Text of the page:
TURKEY has traditionally been America’s second biggest ally in controlling the tactically crucial Middle East, behind only Israel. This continued even after it abandoned secular militarism for an Islamist government. President Obama ranked Recep Tayyip Erdogan, his Turkish equivalent, among his five most trusted world leaders. David Cameron promised to be a forceful advocate of Turkish entry into the EU. Erdogan’s “Islamic liberalism”, with its sweeping privatisations, cronyism, crackdowns on protesters and pro-American foreign policy, was lauded by Nato planners as a model for regional renewal.

Given its strategic importance, Turkey’s record of genocides, war crimes and human rights abuses have been largely underreported in the West. Their treatment of Cyprus and the Kurds, horrors with ongoing repercussions, are often unknown to European and American audiences. Meanwhile, the status of Turkey’s great, founding crime, the Armenian Holocaust, with its estimated death total of 1.5 million, has been suppressed by the joint efforts of Turkish, American and Israeli intellectuals loyal to their respective states.

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All of which demonstrates Turkey’s central role in American grand strategy. And then Donald Trump came along. Now, who knows?

What’s clear is that America has imposed sanctions on Turkey, and it has driven the country further towards financial meltdown.

“You act on one side as a strategic partner, but on the other, you fire bullets into the foot of your strategic partner,” Erdogan told a news conference in Ankara. “We are together in Nato and then you seek to stab your strategic partner in the back.” Given the above, Erdogan’s sense of wounded pride is understandable. Where did it all go wrong?

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Superficially, America’s moves against Turkey are designed to engineer the release of pastor Andrew Brunson. He was arrested for alleged links to the 2016 coup against Erdogan. Turkey’s moves against an American preacher, clearly provocative as they are, were intended to force Washington to take sides against the plotters who tried to bring down the Turkish strongman. Predictably, Erdogan waved the banner of “anti-terrorism”, usually a sure method for producing uncritical intellectual surrender in the West. However, Erdogan didn’t reckon on Trump’s willingness to break with generations of complex imperial strategy in the display of grand American shows of national power. He picked the wrong fight.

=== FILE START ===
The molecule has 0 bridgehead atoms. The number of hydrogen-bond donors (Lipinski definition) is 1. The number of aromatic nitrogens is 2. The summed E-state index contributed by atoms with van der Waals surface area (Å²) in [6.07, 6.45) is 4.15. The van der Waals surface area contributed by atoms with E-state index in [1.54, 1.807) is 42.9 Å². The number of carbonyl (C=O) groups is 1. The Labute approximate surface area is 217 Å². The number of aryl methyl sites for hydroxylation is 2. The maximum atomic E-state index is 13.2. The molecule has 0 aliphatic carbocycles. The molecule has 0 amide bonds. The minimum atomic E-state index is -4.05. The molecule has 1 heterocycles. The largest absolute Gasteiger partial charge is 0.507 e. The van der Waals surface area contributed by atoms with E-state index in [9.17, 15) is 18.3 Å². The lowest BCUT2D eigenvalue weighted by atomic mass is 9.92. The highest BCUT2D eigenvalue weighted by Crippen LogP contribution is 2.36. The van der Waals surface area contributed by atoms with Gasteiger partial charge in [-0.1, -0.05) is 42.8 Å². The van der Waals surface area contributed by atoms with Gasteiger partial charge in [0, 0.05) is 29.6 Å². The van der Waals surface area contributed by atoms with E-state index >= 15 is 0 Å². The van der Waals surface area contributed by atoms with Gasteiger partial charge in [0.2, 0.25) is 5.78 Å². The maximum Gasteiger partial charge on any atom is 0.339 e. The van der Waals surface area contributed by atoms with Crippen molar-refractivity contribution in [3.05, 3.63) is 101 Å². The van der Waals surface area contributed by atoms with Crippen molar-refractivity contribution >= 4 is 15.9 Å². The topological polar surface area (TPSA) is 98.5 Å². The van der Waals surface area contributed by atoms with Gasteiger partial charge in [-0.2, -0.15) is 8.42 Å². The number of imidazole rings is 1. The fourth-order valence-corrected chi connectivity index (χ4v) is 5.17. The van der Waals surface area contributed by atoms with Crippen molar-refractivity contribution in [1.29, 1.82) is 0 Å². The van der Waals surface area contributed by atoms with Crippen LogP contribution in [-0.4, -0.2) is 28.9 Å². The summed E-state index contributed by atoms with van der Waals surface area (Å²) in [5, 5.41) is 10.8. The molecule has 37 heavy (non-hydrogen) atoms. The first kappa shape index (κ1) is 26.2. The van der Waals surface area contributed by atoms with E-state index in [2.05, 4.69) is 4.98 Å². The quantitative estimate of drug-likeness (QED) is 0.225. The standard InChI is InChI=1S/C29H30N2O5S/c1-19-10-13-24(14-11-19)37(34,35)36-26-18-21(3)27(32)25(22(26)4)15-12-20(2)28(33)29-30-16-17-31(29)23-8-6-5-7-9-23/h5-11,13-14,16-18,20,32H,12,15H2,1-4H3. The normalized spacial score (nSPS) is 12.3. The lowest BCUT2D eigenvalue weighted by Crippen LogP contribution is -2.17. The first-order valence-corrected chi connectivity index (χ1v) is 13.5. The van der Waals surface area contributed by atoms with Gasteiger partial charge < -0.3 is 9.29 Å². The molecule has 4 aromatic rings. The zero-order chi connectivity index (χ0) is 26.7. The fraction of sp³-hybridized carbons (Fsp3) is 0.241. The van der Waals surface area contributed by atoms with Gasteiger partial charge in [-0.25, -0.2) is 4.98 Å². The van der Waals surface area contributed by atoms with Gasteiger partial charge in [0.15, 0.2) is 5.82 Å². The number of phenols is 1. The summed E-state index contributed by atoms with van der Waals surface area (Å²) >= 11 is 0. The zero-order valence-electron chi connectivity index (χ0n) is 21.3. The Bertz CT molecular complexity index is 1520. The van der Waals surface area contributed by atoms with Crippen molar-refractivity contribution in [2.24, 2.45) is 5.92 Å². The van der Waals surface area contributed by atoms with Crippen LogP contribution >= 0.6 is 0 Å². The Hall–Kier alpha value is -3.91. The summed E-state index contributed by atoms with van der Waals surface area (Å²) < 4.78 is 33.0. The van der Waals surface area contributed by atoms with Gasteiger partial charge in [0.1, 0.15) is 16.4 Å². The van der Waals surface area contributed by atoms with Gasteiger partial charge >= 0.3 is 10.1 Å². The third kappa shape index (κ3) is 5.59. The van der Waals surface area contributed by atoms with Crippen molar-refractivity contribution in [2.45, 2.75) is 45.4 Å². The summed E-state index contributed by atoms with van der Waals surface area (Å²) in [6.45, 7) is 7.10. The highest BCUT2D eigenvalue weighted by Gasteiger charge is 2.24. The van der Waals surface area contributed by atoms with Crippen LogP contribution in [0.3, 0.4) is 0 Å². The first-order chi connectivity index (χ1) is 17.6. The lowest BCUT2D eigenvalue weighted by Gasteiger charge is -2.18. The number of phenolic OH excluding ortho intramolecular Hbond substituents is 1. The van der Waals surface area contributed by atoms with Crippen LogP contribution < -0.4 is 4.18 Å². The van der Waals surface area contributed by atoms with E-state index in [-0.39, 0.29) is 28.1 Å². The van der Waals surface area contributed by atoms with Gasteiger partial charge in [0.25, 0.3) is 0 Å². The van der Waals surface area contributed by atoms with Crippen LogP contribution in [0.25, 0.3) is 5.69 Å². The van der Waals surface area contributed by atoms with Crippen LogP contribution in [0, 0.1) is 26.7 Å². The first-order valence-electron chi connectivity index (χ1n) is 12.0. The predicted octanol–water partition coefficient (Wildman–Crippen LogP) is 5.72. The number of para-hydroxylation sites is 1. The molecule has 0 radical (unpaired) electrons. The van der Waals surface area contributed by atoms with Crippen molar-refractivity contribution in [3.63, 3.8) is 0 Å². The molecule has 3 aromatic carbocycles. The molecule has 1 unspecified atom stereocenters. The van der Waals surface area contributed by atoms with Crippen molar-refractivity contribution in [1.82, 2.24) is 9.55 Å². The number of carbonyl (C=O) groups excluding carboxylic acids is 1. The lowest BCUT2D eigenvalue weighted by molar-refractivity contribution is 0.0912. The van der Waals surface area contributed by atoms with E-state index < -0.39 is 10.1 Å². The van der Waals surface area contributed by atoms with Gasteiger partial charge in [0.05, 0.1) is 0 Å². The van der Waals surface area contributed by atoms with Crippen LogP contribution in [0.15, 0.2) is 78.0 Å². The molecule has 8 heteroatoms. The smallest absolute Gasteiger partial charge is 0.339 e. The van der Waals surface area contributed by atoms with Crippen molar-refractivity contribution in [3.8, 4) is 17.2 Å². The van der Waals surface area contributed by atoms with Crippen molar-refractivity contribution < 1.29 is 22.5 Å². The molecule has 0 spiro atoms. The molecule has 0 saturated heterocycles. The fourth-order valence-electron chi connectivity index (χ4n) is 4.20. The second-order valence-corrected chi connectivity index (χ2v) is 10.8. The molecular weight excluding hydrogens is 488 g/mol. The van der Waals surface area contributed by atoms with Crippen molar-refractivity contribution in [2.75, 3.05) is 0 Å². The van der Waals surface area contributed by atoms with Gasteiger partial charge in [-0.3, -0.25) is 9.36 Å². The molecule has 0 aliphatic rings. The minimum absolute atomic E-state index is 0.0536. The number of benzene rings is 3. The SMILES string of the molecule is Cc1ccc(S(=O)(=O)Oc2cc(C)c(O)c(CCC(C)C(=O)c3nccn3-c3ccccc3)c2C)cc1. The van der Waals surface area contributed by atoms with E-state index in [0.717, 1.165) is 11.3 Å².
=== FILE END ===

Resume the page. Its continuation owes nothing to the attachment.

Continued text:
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Washington is also worried about Erdogan’s growing links to Russia. Nato, it needs remembering, has always been an anti-Russian formation, and it remained intact for this purpose after the end of the Cold War. Turkey’s importance to America is all about Nato. Trump’s move is therefore a warning sign against further Russian influence over Eurasia, and a warning aimed at states wishing to play games in an emerging multipolar world.

This may surprise those liberals who paint Donald Trump as a pawn of Vladimir Putin, a conspiracy theory every bit as bonkers as anything coming from the alt-right.

In truth, Trump, like Putin, is a nationalist with a fondness for elaborate manoeuvres, re-engineering the chess board with displays of force that leave alliances scattered, striking out with chaos in the belief that confusion benefits their cause.

The extremity of Turkey’s financial crisis may achieve just that. In economic terms, Turkey is four times the size of Greece.

The potential for a contagion to spread to Europe is real. The continent was very sluggish in recovering from 2008, and, a decade on, could be due another crisis.

As Larry Elliott argues, seemingly localised emergencies outside of the Western mainstream often act as warning signals for the more developed economies.

“The ‘big one’ of 2008 followed a series of mini-crises elsewhere in the world,” he notes. “Over a 15-year period, problems in the emerging markets worked their way to the heart of the international system. Mexico, Thailand, Indonesia, South Korea, Brazil, Russia and Argentina were all warning signs that unchaining global finance would eventually prove costly to the rich developed countries as well. Unfortunately, the warning signs were ignored.”

There are clearly very local circumstances to the Turkish crisis. Erdogan’s trumped-up terrorism (no pun intended) charges against an American citizen embroiled his country in an economic battle it cannot win. His refusal to raise interest rates when faced with soaring inflation led to further self-inflicted problems.

But this isn’t just a story of thuggish operators and national strongmen who bucked the market and caused an unnecessary emergency. The preening nationalists at the centre of this drama didn’t get elected out of nowhere.

Nor did they simply “cheat” their way to the top. Erdogan, Putin and Trump are products of crises of capitalism. They are not the causes of economic failure, but reactions to it, formed by decades of soaring inequality and “growth” that doesn’t work for the majority.

That’s another reason we cannot ignore Turkey. Capitalist liberal democracy had a free run at controlling the world after 1989. The “end of history” was declared. But that system failed, and there’s nothing to replace it.

Embattled liberals who cling to a rule-ordered world of free trade will only end up producing more Erdogans, more Putins, and more Trumps. If the left won’t deliver radical change, someone else will, and it won’t be a picnic.